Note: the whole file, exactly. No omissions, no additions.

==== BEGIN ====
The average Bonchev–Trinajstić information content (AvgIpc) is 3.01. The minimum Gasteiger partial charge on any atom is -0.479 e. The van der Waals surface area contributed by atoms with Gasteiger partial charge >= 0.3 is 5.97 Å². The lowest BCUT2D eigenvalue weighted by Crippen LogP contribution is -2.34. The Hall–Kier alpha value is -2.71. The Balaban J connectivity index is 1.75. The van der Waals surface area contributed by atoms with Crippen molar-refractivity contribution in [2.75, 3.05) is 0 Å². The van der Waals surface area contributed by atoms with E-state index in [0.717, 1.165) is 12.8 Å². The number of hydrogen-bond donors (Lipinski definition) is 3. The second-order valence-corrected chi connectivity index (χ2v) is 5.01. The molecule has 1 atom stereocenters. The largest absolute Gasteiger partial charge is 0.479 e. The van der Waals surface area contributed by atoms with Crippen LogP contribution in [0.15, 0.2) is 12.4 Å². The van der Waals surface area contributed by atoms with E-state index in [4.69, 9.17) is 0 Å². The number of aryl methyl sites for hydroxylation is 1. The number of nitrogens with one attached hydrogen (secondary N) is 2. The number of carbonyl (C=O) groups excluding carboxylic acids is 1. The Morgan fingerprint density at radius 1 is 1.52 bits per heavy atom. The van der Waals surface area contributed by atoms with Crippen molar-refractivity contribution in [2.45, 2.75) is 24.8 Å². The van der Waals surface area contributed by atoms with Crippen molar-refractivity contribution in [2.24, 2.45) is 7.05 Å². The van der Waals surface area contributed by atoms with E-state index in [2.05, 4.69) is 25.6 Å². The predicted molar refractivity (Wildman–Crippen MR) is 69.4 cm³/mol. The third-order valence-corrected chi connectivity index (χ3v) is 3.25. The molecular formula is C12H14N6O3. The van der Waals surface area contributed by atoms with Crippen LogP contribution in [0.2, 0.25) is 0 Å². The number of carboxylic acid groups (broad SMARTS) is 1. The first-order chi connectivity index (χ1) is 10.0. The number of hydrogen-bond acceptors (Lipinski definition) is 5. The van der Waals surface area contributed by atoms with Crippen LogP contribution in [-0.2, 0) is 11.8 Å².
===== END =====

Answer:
The average Bonchev–Trinajstić information content (AvgIpc) is 3.01. The minimum Gasteiger partial charge on any atom is -0.479 e. The van der Waals surface area contributed by atoms with Gasteiger partial charge >= 0.3 is 5.97 Å². The lowest BCUT2D eigenvalue weighted by Crippen LogP contribution is -2.34. The Hall–Kier alpha value is -2.71. The Balaban J connectivity index is 1.75. The van der Waals surface area contributed by atoms with Crippen molar-refractivity contribution in [2.75, 3.05) is 0 Å². The van der Waals surface area contributed by atoms with E-state index in [0.717, 1.165) is 12.8 Å². The number of hydrogen-bond donors (Lipinski definition) is 3. The second-order valence-corrected chi connectivity index (χ2v) is 5.01. The molecule has 1 atom stereocenters. The largest absolute Gasteiger partial charge is 0.479 e. The van der Waals surface area contributed by atoms with Crippen LogP contribution in [0.15, 0.2) is 12.4 Å². The van der Waals surface area contributed by atoms with E-state index in [4.69, 9.17) is 0 Å². The number of aryl methyl sites for hydroxylation is 1. The number of nitrogens with one attached hydrogen (secondary N) is 2. The number of carbonyl (C=O) groups excluding carboxylic acids is 1. The Morgan fingerprint density at radius 1 is 1.52 bits per heavy atom. The van der Waals surface area contributed by atoms with Crippen molar-refractivity contribution in [2.45, 2.75) is 24.8 Å². The van der Waals surface area contributed by atoms with Crippen molar-refractivity contribution in [2.24, 2.45) is 7.05 Å². The van der Waals surface area contributed by atoms with E-state index in [2.05, 4.69) is 25.6 Å². The predicted molar refractivity (Wildman–Crippen MR) is 69.4 cm³/mol. The third-order valence-corrected chi connectivity index (χ3v) is 3.25. The molecular formula is C12H14N6O3. The van der Waals surface area contributed by atoms with Crippen LogP contribution in [0.2, 0.25) is 0 Å². The number of carboxylic acid groups (broad SMARTS) is 1. The first-order chi connectivity index (χ1) is 10.0. The number of hydrogen-bond acceptors (Lipinski definition) is 5. The van der Waals surface area contributed by atoms with Crippen LogP contribution in [-0.2, 0) is 11.8 Å².